[LLVMdev] Cheap OOO cycle estimation (was [RFC] Iterrative compilation framework for Clang/LLVM)

Andrew Trick atrick at apple.com
Wed Jan 1 17:43:21 PST 2014

On Jan 1, 2014, at 4:41 PM, Hal Finkel <hfinkel at anl.gov> wrote:

> ----- Original Message -----
>> From: "Andrew Trick" <atrick at apple.com>
>> To: "Hal Finkel" <hfinkel at anl.gov>
>> Cc: "Radovan Obradovic" <Radovan.Obradovic at imgtec.com>, "llvmdev at cs.uiuc.edu Dev" <llvmdev at cs.uiuc.edu>
>> Sent: Monday, December 23, 2013 4:41:00 PM
>> Subject: Re: [LLVMdev] [RFC] Iterrative compilation framework for Clang/LLVM
>> On Dec 16, 2013, at 4:26 PM, Hal Finkel < hfinkel at anl.gov > wrote:
>> At the end of each iteration, quality of generated code is estimated
>> by
>> executing newly introduced target dependent pass. Based on results
>> path for
>> the following iteration is calculated. At the moment, this has been
>> proved
>> for MIPS only and it is based on code size.
>> I think that, in general, we ought to be able to get an overall
>> latency estimate from the instruction scheduler.
>> This is somewhat tangential to the thread… I think it would be great
>> to have a static performance estimator. I’m thinking of an MI-level
>> library that simulates a loop using the machine model until it
>> settles on an average number of cycles per iteration. A simple tool
>> could handle the most probable path through the loop. It could be
>> extended to handle averaging across a small number of paths if
>> needed. Estimating in-order cycles is easy enough. I also developed
>> simplified model for estimating OOO core cycles
> Can you describe the model? I'm curious how you did this.

Here is a rough sketch of the simulation, if you can call it that. This is not a pipeline simulator. Instead, we're estimating the impact of saturating OOO resources on the schedule. We can get some idea of how many loop iterations before pipeline stalls occur. If OOO resources are not saturated, then we're left with two cycle counts: first the time to decode and dispatch the micro-ops, second the total latency of scheduled instructions.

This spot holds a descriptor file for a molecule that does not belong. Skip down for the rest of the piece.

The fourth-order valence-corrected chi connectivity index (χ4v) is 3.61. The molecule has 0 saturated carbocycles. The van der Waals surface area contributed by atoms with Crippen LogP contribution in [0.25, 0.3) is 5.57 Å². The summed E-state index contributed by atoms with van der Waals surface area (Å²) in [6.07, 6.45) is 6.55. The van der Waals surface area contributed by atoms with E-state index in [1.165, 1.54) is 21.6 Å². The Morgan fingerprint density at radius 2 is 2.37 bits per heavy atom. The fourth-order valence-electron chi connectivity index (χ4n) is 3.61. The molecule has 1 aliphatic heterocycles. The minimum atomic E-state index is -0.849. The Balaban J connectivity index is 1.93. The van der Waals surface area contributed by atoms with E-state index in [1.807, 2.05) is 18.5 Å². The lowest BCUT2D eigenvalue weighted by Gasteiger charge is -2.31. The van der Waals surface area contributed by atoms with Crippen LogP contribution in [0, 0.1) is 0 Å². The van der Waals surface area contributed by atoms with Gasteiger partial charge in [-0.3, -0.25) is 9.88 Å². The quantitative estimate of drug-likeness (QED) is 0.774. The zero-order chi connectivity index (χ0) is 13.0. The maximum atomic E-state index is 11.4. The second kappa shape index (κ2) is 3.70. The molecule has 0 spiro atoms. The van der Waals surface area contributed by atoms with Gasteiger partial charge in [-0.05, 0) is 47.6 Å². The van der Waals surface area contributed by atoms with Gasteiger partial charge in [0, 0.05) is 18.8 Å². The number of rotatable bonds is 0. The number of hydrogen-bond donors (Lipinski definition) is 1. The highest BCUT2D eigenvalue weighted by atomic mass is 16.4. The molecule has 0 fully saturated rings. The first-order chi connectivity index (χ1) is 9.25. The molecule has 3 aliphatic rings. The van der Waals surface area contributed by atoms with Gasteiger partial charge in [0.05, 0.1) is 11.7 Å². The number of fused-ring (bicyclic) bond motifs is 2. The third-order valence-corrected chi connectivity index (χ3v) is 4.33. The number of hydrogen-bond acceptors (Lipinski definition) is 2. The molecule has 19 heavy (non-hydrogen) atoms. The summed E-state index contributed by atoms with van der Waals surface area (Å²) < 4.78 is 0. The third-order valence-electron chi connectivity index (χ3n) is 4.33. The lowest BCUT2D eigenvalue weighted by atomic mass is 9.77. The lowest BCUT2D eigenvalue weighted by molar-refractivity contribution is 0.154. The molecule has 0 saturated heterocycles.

(I'm writing this up from my notes, so I won't claim correctness. This is just to give you the idea.)

** Keep track of three points on a timeline, in increasing order:

CurrCycle = (DispatchedMOps / Width) + Stalls
  "Cycles to decode and dispatch scheduled instructions
   into reservation stations, plus guaranteed pipeline stalls."

ExecutionCycles = max ResourceCycles of ready instructions over all resources.
  "Minimum cycles to execute ready instructions."

CriticalCycles = max ResourceCycles of scheduled instructions over all resources.
  "Minimum cycles to execute all scheduled instructions."

** Some state for book-keeping:

  BufferedMOps "queue of buffered micro-ops waiting to retire"

  BufferedResOps[NRes] "queue of buffered micro-ops waiting to execute"

  Executed "count of executed but not retired micro-ops"

  Retired "count of retired micro-ops"

** Very simple modeling of the reorder buffer/register rename pool:

*** After scheduling an instruction, I:
  if ReadyCycle(I) <= CurrCycle:

*** After bumping CurrCycle
  for T in BufferedMOps if T <= CurrCycle:

** Model the reservation stations:

*** After scheduling an instruction, I:
  if ReadyCycle(I) <= ExecutionCycles:
    ResourceCycles[R] += CyclesPerResource(R)
    ExecutionCycles = max ResourceCycles[R], ExecutionCycles
  else for R in Resources(I):

*** After bumping ExecutionCycles:
  for T in BufferedResOps[R] if T <= ExecutionCycles:
    ResourceCycles[R] += CyclesPerResource(R)
    ExecutionCycles = max ResourceCycles[R], ExecutionCycles

** Check for stalls

CurrCycles is incremented whenever we detect stalls that result from reaching the limit of the MicroOpBufferSize or the BufferSize of one of the processor resources, as described in the machine model.

ExecutionCycles is updated in a feedback loop. Each time an instruction becomes ready, it adds to the cycles needed to exececute based on the instruction's resources. ExecutionCycles is the maximum cycles to execute instructions based on some saturated resource. When ExecutionCycles increases, more instructions become ready, and so on.

CriticalCycles is just an estimate of the total latency to execute. It's a useful metric but doesn't factor into the simulation.

Lastly, we can factor in the overal impact of stalls by maintaining the invariant at all times:

CurrCycles <= ExecutionCycles <= CriticalCycles

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